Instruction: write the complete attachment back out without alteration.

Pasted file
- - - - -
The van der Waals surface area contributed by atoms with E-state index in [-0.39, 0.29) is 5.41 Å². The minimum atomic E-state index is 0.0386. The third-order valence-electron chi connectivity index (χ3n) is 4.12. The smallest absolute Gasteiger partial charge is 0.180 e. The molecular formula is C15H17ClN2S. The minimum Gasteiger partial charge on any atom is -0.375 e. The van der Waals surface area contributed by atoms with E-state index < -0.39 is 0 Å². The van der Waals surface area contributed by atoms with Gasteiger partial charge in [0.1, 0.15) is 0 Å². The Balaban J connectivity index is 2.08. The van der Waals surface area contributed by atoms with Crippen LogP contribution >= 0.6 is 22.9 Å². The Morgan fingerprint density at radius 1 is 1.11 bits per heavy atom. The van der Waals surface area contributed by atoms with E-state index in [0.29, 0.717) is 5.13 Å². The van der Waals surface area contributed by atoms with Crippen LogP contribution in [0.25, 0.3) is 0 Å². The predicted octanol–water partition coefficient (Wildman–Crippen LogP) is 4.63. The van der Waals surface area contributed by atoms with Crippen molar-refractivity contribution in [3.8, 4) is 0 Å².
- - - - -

The van der Waals surface area contributed by atoms with E-state index in [-0.39, 0.29) is 5.41 Å². The minimum atomic E-state index is 0.0386. The third-order valence-electron chi connectivity index (χ3n) is 4.12. The smallest absolute Gasteiger partial charge is 0.180 e. The molecular formula is C15H17ClN2S. The minimum Gasteiger partial charge on any atom is -0.375 e. The van der Waals surface area contributed by atoms with E-state index < -0.39 is 0 Å². The van der Waals surface area contributed by atoms with Gasteiger partial charge in [0.1, 0.15) is 0 Å². The Balaban J connectivity index is 2.08. The van der Waals surface area contributed by atoms with Crippen LogP contribution >= 0.6 is 22.9 Å². The Morgan fingerprint density at radius 1 is 1.11 bits per heavy atom. The van der Waals surface area contributed by atoms with E-state index in [0.29, 0.717) is 5.13 Å². The van der Waals surface area contributed by atoms with Crippen LogP contribution in [0.25, 0.3) is 0 Å². The predicted octanol–water partition coefficient (Wildman–Crippen LogP) is 4.63. The van der Waals surface area contributed by atoms with Crippen molar-refractivity contribution in [3.8, 4) is 0 Å².